county of Pima and Territory of Arizona,
which said mining claim embraces 1,993
2-10 lineal feec on said Neguilla lode, to
gether with a tract of land for mining and
milling purposes appurtenant to said
mine, as more fully shown by the diagram
accompanying said application ; the said
mining claim heing bounded and described
as follows : It is situated on the south
base of Soap Weed Peak, about one mile
west of the Soap Weed Gap, in the Sierra
de Amole mountain range, and beginning
at the N. W. corner of said claim, at a
post marked "N. S. & L. M. Co. No. 1,"
in a stone mound, on the right and west
bluff bank of a ravine running south, and
from which a large rock on the apex of
Soap Weed Peak Dears N. 32 degrees E.,
29.91 chains distance ; thence 3. 50 de
grees E. along the N. boundary at a varia
tion of 12 degrees 54 minutes E., one chain
to a deep ravine runniug south; thence
direct on said line to 5 chains, opposite
which point a shaft and mining works are
150 links south ; thence to ? chains, from
which point the top of a hill bears N. and
S and ends 100 links south of line in
heavy quartz croppings; thence in same di
rection to 1(5.25 chains, a ravine runs south ;
thence on a line to IS chains where ravine
runs south ; thence to 24 chains where low
ridge runs south ; thence to 30.20 chains to
a post marked "N. S. & L. M. Co. No. 2,"
in a stone mound, being the N. E. corner
of said claim, from which the large rock
which is on the apex of Soap Weed Peak
bears N. 9) degrees W. and a high conical
peak bears S 30 E. ; thence S. 40 degrees
E., 3.03 chains to a post marked "N. S. &
L. M. Co. No. 3," in a stone mound ,
thence N 50 degrees W. along the south
boundary 30.20 chains to a post marked
"X. S. & L. M. Co. No 4;" thence N 40
degrees E along the west boundary 3.03
chains to the place of beginning, contain
ing 9 15-100 acres. Any pcrsonl)r persons
claiming adversely to said applicants must
as required by law file a notice of the same
in this office within ninety days from the
first day of publishing hereof.
jc24-3m WM. J. BERRY", Register.
APPLICATION FOR PATENT.
U. S. Land Office, Prescott, A. T. i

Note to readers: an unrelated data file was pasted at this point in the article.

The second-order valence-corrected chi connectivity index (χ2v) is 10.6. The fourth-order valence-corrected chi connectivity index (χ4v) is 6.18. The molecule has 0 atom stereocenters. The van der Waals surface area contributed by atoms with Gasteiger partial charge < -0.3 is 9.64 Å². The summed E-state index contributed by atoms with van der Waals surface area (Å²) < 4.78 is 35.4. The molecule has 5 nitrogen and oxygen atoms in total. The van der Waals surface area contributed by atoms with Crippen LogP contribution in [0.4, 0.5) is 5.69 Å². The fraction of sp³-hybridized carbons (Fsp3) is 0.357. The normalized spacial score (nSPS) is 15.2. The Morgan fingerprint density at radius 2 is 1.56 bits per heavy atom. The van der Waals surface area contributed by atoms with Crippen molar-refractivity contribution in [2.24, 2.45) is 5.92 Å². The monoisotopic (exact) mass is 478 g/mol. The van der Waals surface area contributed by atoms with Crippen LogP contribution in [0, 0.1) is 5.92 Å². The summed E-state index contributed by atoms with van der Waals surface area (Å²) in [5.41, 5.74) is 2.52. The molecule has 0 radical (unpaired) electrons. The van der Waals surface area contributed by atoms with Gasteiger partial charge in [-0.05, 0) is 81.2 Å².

Registeh's Office, June 23, 1871. f
NOTICE IS HEREBY GIVEN TO ALL
whom it may concern, that Polhamus
& Gunther have this day filed in this office
an application for a Patent from the United
States, under an Act of Congress approved
July 2(5, iS(K5, and Acts supplementary
thereto, to the following described argen
tiferous galena mining claim, known as thi
Flora Temple Mine, situated in the Castle
Dome Mining District, county ot Yuma
and Territory of Arizona, which said min
ing claim embraces 2,000 lineal feet on said
Flora Temple lode and 100 feet on er.-h.
side of the course run, in accordance ; i
the customs of said mining district, ;u, I
more full' shown by a diagram accompany
ing said application : Commencing at this
point, which is situated S. 33 deg's, 35 min
utes W from the south face of Castle Dome
peak; and S. 71 degrees W. from the north
face of the most prominent peak next south
in the Dome range; thence running S. 18 de
grees, 30 minutes E., 20 30.100 chains; also
running N 71 degrees, 30 minutes W., 10
chains, making in all 2,000 feet of surface
ground, taking in as aforesaid 100 feet on
each side of the course ruri.
The said claim is named the Flora Tem
ple; is a rock claim composed of argentif
erous galena, and situated about 330 feet
west and running parallel to the Castle
Dome and Buckeye mines, In said Castle
Dome Mining District, county of Yuma
and Territory of Arizona, and upon unsur
Any person or persons claiming adversely
to said applicants must, as required bylaw,
file a notice of the same in this office within
ninety days from the first day of .thepubli
tation hereof.- WM. J. BERRY,
jyS-3m ' Register.